Exhibit B: The controversy around CBS's report of the falsified memos concerning President Bush's service in the Texas National Guard. Here, <a href="">Dan Rather</a> made a report based around memos which were later revealed to be forgeries. Outside the political parties and their proxies, the details of Mr Bush's service in the Guard, along with its deficiencies, are not seriously disputed. And yet Mr Rather – a highly respected journalist – is facing a career-marring disgrace on the basis of his story, and a <a href="">high-level investigation</a> has been launched.

The standards applied to Mr Rather, which Mr Johnson is unwilling to apply to Mr Gilligan, are high. Perhaps, for such a long-serving journalist, they are harsh. But they are right. I would not want to fly on a plane with a pilot who would more or less hit the runway. I would not want to go to a surgeon who had a general idea of where the appendix is. Journalists have an important and privileged position in a democracy, and their accuracy matters too much to be shrugged away. Nearly right is not right, despite Mr Johnson's political or personal vendettas.

Incidentally, Mr Johnson is Mr Gilligan's new employer. I leave that revelation right to the end of the piece, just as Mr Johnson does.

Carter attacks Floridian election process

In an <a href="">extraordinary article</a> in today's Washington Post, former president Carter attacks the Florida state election procedures in terms that leave no doubt he thinks it worse than many third-world countries'.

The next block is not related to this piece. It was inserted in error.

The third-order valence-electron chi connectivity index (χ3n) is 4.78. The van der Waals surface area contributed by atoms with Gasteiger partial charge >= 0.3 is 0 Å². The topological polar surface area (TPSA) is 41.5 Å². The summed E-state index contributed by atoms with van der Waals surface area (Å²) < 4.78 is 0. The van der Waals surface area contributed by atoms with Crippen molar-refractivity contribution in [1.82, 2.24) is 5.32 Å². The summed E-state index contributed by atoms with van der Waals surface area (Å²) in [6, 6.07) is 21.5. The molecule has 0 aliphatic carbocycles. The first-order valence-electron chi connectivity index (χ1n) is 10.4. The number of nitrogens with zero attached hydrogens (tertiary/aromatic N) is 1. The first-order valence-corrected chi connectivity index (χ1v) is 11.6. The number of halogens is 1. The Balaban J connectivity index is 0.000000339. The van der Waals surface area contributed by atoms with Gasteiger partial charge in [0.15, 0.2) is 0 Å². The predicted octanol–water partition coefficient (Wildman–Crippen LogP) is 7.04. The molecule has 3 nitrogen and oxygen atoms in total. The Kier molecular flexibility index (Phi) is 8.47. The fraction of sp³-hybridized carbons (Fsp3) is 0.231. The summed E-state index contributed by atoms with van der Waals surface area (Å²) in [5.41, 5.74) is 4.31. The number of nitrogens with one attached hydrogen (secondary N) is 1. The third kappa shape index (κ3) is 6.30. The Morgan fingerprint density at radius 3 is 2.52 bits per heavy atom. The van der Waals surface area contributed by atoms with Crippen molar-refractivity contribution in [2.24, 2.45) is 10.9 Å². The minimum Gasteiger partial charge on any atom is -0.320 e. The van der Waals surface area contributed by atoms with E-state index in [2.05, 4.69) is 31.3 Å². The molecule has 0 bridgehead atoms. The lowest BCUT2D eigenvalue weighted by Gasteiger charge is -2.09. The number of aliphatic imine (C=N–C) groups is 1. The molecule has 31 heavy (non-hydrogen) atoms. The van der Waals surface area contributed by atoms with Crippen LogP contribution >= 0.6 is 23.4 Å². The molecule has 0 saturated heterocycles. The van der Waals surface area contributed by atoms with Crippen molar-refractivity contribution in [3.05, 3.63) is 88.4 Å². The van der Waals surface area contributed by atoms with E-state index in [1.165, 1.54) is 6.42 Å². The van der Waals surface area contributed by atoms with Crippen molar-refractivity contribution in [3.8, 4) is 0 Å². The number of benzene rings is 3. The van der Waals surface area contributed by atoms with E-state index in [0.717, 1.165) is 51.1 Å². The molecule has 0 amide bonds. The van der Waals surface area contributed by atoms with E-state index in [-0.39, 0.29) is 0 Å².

Politics and the corporation

I'm currently taking part in an interesting discussion on the role that corporations play in American politics. It's on an open conference on the Well called <a href="">inkwell.vue</a>, and anyone can post without being a WELL member.

Floggings will continue until morale improves

Don’t like banging your head against that brick wall? Why not try banging it even harder?

The BBC reports that the Metropolitan Police have backed a campaign to have the drinking age in Hampstead raised to 21. Their article (in their slightly frothy magazine section) quotes “psychologist Colin Drummond” in support of a general move in that direction, and reasonable noises from Alcohol Concern and the Portman Group in opposition. The reason – having the limit at 18 isn't preventing people under 18 from drinking.

Leave aside for a moment the fact that this ban has absolutely no chance of ever being enacted (18 year olds can vote, after all), and it’s a lovely case study of how failing legislation can be pushed into failing harder by people who can’t think outside the box.